Lies, Damn Lies, and Statistics
At a presentation that I recently attended, a bright, successful hedge fund manager claimed there are two types of economies in the world today -- emerging markets (like China and India) and submerging markets (like the United States). To bolster his claim, the manager noted how China and India are graduating significantly more engineers each year than the good, old USA. This statement may be technically true, but it's terribly misleading.
It was widely reported that the United States had 70,000 engineering graduates in 2004 as compared to 600,000 and 350,000 for China and India, respectively. This doesn't seem to bode well for the future of the home team. But a subsequent study conducted by Duke University called into question the conclusions that should be drawn from these numbers.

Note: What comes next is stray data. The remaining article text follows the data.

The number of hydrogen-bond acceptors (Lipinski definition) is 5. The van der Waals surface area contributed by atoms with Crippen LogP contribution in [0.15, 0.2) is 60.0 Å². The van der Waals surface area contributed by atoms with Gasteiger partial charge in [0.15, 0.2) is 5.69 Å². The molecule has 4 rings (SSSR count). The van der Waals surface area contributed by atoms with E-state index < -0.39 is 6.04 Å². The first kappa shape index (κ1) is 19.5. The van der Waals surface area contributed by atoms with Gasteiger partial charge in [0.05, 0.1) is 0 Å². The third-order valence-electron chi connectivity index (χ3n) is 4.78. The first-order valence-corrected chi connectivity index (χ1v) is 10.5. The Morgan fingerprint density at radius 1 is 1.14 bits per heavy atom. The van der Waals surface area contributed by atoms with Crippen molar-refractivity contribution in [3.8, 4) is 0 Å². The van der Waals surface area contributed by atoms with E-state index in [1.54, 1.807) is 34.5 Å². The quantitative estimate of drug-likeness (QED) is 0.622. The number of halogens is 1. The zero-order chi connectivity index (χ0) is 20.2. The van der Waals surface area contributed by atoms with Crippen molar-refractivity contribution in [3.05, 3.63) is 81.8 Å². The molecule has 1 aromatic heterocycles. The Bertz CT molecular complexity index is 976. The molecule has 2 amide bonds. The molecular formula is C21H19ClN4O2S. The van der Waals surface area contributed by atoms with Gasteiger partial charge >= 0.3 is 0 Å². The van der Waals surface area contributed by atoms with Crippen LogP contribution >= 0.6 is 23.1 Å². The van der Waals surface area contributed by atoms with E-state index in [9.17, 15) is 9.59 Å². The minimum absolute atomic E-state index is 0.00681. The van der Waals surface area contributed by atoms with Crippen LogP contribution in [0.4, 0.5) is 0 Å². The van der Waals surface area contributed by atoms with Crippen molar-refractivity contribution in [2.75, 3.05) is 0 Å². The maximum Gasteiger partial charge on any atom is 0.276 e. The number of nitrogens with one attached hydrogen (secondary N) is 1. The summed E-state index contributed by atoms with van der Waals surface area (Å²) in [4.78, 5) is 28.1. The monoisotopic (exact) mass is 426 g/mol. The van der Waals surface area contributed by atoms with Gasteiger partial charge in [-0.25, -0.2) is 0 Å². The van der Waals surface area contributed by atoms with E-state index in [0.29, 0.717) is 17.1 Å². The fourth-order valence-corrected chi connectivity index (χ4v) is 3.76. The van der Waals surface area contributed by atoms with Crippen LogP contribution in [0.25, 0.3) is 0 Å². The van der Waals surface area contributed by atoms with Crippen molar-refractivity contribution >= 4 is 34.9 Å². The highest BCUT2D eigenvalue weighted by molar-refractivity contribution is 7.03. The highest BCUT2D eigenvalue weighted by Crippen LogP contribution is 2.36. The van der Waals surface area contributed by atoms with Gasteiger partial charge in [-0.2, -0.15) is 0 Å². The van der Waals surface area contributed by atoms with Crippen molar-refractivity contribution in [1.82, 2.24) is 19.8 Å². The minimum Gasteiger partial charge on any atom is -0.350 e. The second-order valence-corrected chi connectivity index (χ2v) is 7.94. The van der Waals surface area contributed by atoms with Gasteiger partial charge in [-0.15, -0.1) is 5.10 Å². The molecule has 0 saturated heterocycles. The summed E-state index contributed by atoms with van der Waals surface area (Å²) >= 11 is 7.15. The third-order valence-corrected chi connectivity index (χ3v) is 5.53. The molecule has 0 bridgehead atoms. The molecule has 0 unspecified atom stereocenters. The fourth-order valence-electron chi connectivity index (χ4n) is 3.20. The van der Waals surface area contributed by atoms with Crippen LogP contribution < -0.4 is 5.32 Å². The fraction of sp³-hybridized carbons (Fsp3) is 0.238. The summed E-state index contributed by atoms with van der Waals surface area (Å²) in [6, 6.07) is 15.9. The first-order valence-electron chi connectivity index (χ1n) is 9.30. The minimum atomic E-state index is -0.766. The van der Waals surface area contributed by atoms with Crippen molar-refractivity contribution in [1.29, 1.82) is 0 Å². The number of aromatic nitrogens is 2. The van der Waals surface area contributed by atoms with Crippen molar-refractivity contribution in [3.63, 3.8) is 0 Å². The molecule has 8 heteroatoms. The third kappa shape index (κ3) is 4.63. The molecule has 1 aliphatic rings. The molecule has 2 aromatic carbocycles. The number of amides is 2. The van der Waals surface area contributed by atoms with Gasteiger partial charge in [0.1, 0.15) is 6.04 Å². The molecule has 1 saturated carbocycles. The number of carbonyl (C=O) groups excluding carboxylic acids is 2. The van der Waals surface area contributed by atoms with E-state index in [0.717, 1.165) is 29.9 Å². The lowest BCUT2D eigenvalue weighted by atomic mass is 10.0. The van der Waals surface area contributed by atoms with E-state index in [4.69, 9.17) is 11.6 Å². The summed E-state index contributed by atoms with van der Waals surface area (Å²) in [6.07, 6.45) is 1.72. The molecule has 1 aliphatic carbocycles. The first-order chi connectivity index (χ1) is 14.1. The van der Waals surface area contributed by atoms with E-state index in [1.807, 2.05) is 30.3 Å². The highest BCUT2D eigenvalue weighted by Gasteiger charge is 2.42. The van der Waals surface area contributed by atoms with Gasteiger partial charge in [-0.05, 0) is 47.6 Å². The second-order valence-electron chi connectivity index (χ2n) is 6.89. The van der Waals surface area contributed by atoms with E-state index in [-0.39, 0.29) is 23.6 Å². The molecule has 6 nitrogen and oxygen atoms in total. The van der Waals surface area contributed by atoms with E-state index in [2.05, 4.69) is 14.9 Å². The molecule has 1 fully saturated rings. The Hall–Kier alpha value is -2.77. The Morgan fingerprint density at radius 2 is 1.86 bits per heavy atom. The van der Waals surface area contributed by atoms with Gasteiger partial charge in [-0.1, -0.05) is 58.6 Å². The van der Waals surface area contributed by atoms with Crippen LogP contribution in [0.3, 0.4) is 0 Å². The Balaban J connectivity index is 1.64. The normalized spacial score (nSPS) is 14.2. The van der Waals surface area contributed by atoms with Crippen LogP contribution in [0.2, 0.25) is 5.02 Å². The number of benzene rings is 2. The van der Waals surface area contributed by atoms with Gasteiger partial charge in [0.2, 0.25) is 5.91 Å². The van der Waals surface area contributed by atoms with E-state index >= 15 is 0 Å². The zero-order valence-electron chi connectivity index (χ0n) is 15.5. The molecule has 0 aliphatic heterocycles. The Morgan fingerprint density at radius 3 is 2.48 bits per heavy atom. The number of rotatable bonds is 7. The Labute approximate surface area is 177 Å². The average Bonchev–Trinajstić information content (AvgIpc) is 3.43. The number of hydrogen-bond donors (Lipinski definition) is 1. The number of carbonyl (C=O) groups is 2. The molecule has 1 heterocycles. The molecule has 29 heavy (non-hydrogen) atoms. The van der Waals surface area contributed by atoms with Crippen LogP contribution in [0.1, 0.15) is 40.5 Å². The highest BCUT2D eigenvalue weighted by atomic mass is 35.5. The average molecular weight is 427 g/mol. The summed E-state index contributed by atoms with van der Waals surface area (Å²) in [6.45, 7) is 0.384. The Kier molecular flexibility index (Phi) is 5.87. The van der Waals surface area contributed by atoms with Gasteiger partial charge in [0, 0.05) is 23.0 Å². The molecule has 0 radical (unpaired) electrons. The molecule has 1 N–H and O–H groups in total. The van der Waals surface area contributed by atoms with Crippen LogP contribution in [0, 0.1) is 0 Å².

For one thing, the per capita engineering graduation rate for the U.S. (750 per million) exceeds that of China (500 per million) and India (200 per million).
More importantly, the term "engineer" does not necessarily mean the same thing in all three countries. The U.S. figure consists of graduates of a four year college. The Chinese and Indian numbers include a large percentage of what would be called "technicians" at best -- including graduates of two- and three-year programs as well as vocational schools.
In a separate study, McKinsey Global Institute issued a report that questioned the competency of the vast majority of the so-called engineers in China as compared to their American counter-parts. It appears that China is cranking out "engineers" in factory-like fashion.
The headline above refers to the 19th century British Prime Minister Benjamin Disraeli's description of three types of lies. His observation remains true today.
Words of Wisdom
These are my principles. If you don't like them, I have others.
-- Groucho Marx